Tay Geok Teat traveled with Lee Cheang Yean (father of Lee Choon Guan) around Europe in 1883 especially the manufacturing towns , some of them included Birmingham and Glasgow. He also travelled extensively to China and paid a visit to Japan. He was fond of music and his favourite instrument was violin. After he returned from Europe he started a band composing of his family members and his grandchildren.
|Tay Geok Teat|
|source: Singapore and Straits Settlements 1881|
Tay Geok Teat passed away on April 21, 1893 and was buried in Alexandra Cemetery before reinternment in Bukit Brown after Alexandra was redeveloped , His wife passed away in October 1892 and it was said that after the death of his wife, Tay Geok Teat was said to have lost interest in public affairs. After his eventual death in 1893, he is survived by his only son, Tay Kim Tee and 10 grandchildren.
|Mr. Tay Geok Teat|
In 1871, he took his son, Tay Kim Tee into the business and after Tay Geok Teat's death on April 21, 1893 , Tay Kim Tee took over Geok Teat & Co. and run it until 1906 when it was eventually closed down due to administrative action by his own sons suing him for large sums of money representing the residual property of the estate of the late Tay Geok Tat. He passed away on June 9, 1906. The remains left from No 78 Amoy Street to their family burial ground in Alexandra Road. Among his sons left behind were, Tay Boon Teck and G.B. Taye. (George Bennet Taye alias Tay Boon Guan).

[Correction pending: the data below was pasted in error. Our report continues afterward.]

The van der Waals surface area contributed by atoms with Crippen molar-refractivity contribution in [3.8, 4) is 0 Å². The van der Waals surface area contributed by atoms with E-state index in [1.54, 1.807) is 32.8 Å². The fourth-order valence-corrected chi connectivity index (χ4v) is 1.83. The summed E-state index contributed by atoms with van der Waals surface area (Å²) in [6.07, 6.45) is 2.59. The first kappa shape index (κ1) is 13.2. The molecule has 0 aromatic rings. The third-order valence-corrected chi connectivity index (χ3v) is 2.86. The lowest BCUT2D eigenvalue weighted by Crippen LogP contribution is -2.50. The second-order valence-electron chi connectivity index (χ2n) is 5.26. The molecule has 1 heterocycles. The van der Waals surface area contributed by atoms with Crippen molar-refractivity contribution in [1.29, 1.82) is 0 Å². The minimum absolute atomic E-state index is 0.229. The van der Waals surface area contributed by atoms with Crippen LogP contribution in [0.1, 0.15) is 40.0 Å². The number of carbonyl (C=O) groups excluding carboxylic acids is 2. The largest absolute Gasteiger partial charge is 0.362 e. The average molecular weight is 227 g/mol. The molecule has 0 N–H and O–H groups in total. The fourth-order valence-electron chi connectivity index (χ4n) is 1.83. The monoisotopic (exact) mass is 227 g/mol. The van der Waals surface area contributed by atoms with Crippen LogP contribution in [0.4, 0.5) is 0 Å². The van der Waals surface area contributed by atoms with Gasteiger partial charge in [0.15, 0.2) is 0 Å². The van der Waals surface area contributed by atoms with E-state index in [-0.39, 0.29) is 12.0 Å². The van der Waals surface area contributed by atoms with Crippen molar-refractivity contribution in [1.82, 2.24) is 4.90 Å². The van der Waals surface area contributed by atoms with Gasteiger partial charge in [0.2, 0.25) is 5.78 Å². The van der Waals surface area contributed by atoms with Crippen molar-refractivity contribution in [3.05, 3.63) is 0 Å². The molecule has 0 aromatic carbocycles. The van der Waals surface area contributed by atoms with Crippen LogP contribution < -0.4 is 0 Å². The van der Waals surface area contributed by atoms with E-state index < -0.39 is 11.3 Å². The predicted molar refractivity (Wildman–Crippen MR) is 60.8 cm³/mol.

|Mrs. Tay Kim Tee|
Tay Boon Teck of Singapore Electric Tramways Ltd passed away at the age of 45 on April 29, 1922 at his residence in No. 371 Alexandra Road. He left behind 1 wife and 5 children.
When Tay Geok Teat passed away, his will named his wife and son as the main beneficiary and the grandchildren as the secondary beneficiary. Since Tay Geok Teat's wife passed away before him, Tay Kim Tee applied for probate of the will. However, a person by the name of Leong Ah Tin, asserted that his 13 year old daughter "married" Tay Geok Teat, 15 days before his death and therefore the will should be void as a result of a subsequent marriage. The claim was eventually discharged.
Summary of the week. (1893, April 25). The Straits Times Weekly Issue.
Reme Court. (1893, August 22). The Singapore Free Press
Deaths. (1922, May 1). The Straits Times
Song, O. S. (1984). One hundred years' history of the Chinese in Singapore. E. Lee (Ed.). Singapore: Oxford University Press.
The Singapore and Straits directory for 1881, containing also directories of Sarawak, Labuan, Siam, Johore and the Protected Native States of the Malay Peninsula and an appendix. [website] BookSG